“Just as Chicago provided school choice to students at only a portion of the eligible schools last fall, CPS [Chicago Public Schools] now proposes to provide parental-choice tutoring this year to children at only 13 of the 25 eligible schools, leaving 12 high schools out of the loop,” writes Alexander Russo in Catalyst Chicago (March). “However, federal officials have signaled that CPS may not get away with that. ‘Nobody has been given any special dispensation to serve fewer schools this year,’ says Melinda Malico of the U.S. Department of Education. ‘They have to provide the option for supplemental services to any low-income student in a school that is in the second year of school improvement.'”
“Four out of five U.S. hogs are raised in CAFOs,” that is, “concentrated animal feeding operations,” which are much larger than conventional hog farms, reports Brian DeVore in Sierra (March/April). “But change is in the air.” Well, maybe not. His best example is Iowa, where just 4 percent of the state’s hogs are raised in more humane and less polluting “hoop houses.” He also claims hopefully that “more and more shoppers are willing to pay a premium for sustainably farmed pork–about $2 more per pound than the mass-produced variety, higher still for organic.”
Outside the spotlight. From the winter issue of “What Goes Around,” the Chicago Recycling Coalition’s newsletter: “This fall, the Department of Environment made a point of announcing how [the city’s new recycling contract with Allied Waste] will require that a greater percentage of recycled commodities (paper, cardboard, glass, metal, and plastic) be retrieved from the trash at the sorting facilities. In the past, this percentage hovered around 10 percent. Now an average of 12 percent is mandated. This is hardly an ambitious increase, but the fine print negates even this minimal progress. Schedule 2A states: ‘The Commodities Recovery Rate in each calendar month shall not be less than twelve percent (12%), provided however, that the Contractor shall be liable to the City for Liquidated Damages …only if the Contractor fails to achieve a Commodities Recovery Rate of at least 10 percent.’ So folks, it’s ‘strive’ for 12 percent; but it’s OK to end up with the same old lousy numbers.”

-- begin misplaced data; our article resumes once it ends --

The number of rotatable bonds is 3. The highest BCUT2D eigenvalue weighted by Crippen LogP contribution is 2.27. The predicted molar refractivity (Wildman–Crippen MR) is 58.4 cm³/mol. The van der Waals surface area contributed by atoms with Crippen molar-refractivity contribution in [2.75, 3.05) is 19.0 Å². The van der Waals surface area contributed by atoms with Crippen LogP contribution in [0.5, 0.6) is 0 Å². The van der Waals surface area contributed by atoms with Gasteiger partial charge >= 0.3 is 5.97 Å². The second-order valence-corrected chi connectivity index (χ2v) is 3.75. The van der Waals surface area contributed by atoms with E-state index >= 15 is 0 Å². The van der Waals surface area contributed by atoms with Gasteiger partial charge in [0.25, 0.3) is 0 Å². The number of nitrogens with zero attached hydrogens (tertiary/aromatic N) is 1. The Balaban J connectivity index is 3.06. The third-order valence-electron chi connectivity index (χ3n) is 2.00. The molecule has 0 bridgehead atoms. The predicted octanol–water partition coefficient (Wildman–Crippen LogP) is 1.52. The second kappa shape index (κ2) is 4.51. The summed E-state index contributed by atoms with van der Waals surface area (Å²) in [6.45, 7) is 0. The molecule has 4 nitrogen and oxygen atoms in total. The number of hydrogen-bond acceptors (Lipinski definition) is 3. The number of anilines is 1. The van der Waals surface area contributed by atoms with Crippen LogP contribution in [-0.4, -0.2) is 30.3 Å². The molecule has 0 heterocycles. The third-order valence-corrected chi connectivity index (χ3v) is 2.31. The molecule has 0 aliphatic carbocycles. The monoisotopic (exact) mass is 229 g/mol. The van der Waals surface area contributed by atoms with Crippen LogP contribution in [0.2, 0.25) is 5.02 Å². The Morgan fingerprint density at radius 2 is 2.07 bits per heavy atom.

Homeland security is so 2002. From a report (GAO-03-439) by the government’s still small voice, the General Accounting Office: “To date, no one has comprehensively assessed the security of chemical facilities. No federal laws explicitly require that chemical facilities assess vulnerabilities or take security actions to safeguard their facilities from attack….EPA, the Department of Homeland Security, and the Department of Justice have taken preliminary steps to assist the industry in its preparedness efforts, but no agency monitors or documents the extent to which chemical facilities have implemented security measures….Both the Secretary of Homeland Security and the Administrator of EPA have stated that voluntary efforts alone are not sufficient to assure the public of industry’s preparedness.”
It’s safer to turn your back on your partner than it was ten years ago. According to a Bureau of Justice Statistics Crime Data Brief, “Intimate Partner Violence, 1993-2001” (February), the number of rapes, sexual assaults, robberies, and assaults in this country committed by one intimate partner on the other in 1993 was 1.26 million. In 2001it was 691,000.
Stop the blandness! “It is because all major religions are not in essence the same that engaging in dialogues is worthwhile,” writes Miroslav Volf in the January 25 issue of Christian Century (quoted in “Context,” April 1). “Since truth matters, and since a false pluralism of approving pats on the back is cheap and short-lived, we will rejoice over overlaps and engage others over differences and incompatibilities, so as to both learn from and teach others.”